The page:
A Question For Senator Lamar Alexander

What do American auto manufacturers and higher ed have in common?

By Senator Lamar Alexander    //    Volume 20,  Number 1   //    January/February 2012

How does government regulation affect tuition rates?

More than 60 percent of college students have federal scholarships or loans governed by a stack of federal regulations that stands twice as tall as I do. A former Stanford University president estimated that it costs his institution seven cents of each tuition dollar to comply with these regulations.

Regulations imposed on states drive up tuition at public universities. For example, the new healthcare law requires states to expand and help pay for Medicaid coverage, spending state money on Medicaid that could be going to colleges and universities instead. When such state support for public higher education goes down, tuition rates go up. In Tennessee, during the last 10 years, state support for Medicaid has risen 43 percent and for universities has dropped 11 percent, while tuition at the University of Tennessee has risen nearly 120 percent.

What are the implications of federal regulation for institutional autonomy?

A recent Chinese survey ranks 35 American universities among the top 50 globally, eight among the top 10. Our research universities have been secret weapons in developing the competitive advantages that help Americans produce 25 percent of the world’s wealth. This excellence is the result of two factors: First, competition that flows from the more than $100 billion in federal funds each year following millions of students to college, as well as from universities competing for $30 billion annually in federal research funding; second, institutional autonomy giving each campus the freedom to chart its own course. Overregulation limiting this autonomy is a greater threat than underfunding.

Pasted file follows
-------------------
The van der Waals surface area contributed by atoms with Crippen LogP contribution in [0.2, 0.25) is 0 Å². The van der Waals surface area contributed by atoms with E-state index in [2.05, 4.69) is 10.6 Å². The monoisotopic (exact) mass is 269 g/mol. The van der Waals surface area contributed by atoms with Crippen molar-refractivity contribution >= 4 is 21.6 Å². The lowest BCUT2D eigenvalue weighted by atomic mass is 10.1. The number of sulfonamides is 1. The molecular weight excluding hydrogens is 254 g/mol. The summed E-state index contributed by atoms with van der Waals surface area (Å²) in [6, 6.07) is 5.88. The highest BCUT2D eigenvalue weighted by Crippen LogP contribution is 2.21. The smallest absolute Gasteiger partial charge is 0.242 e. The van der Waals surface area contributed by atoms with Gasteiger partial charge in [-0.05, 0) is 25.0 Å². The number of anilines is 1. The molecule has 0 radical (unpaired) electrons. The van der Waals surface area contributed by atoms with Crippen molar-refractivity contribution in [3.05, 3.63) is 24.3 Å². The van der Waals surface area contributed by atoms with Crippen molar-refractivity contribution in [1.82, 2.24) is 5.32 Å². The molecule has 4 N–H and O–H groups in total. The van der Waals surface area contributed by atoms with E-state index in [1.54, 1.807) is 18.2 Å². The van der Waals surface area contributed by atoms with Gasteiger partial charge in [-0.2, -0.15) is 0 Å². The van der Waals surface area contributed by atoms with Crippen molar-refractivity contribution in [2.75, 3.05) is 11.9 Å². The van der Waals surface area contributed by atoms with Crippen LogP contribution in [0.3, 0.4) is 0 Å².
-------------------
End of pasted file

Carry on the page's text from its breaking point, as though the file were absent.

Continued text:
How can boards play a role in keeping costs low and quality high?

Board members and trustees might heed the warning that American Motors President George Romney gave the American auto industry in the 1960s: “There is nothing more vulnerable than entrenched success.” While colleges are not the same as car companies, there are similar signs of vulnerability within higher education. Many institutions are not listening to their customers or legislators, who are unhappy about rising tuition costs.

Board members must demand changes that reduce cost and improve quality, such as offering three-year degrees to well-prepared students. Former George Washington University President Stephen Joel Trachtenberg suggests opening campuses year-round. “You could run two complete colleges, with two complete faculties, in the facilities now used half the year for one,” he says. “That’s without cutting the length of student’s vacations, increasing class sizes, or requiring faculty to teach more.” Requiring one mandatory summer session for every student in four years—as Dartmouth College does—would improve his institution’s bottom line by $10 to 15 million, he says.

How can boards help make the case for less government regulation and more institutional autonomy?

First, find a way to answer the question that I most often hear from my colleagues in Congress: “Why do you raise tuition rates every time we raise Pell Grants?” To put it simply, persuade members of Congress, legislators, donors, and parents that you are doing something about rising tuition costs. Second, make your case at home. Too often, college presidents travel to Washington when they should be finding their congressman at home and explaining to him or her exactly what an institution is doing to cuts costs, reduce tuition, and improve quality. Finally, make sure accrediting agencies are doing their jobs. These agencies are the substitute for congressional interference in institutional autonomy. If Congress loses confidence in them—or in you—the government will step in with its own rules and regulations. The result of such wellintentioned regulation would be more smothering of the autonomy that is the source of excellence for American college and universities.

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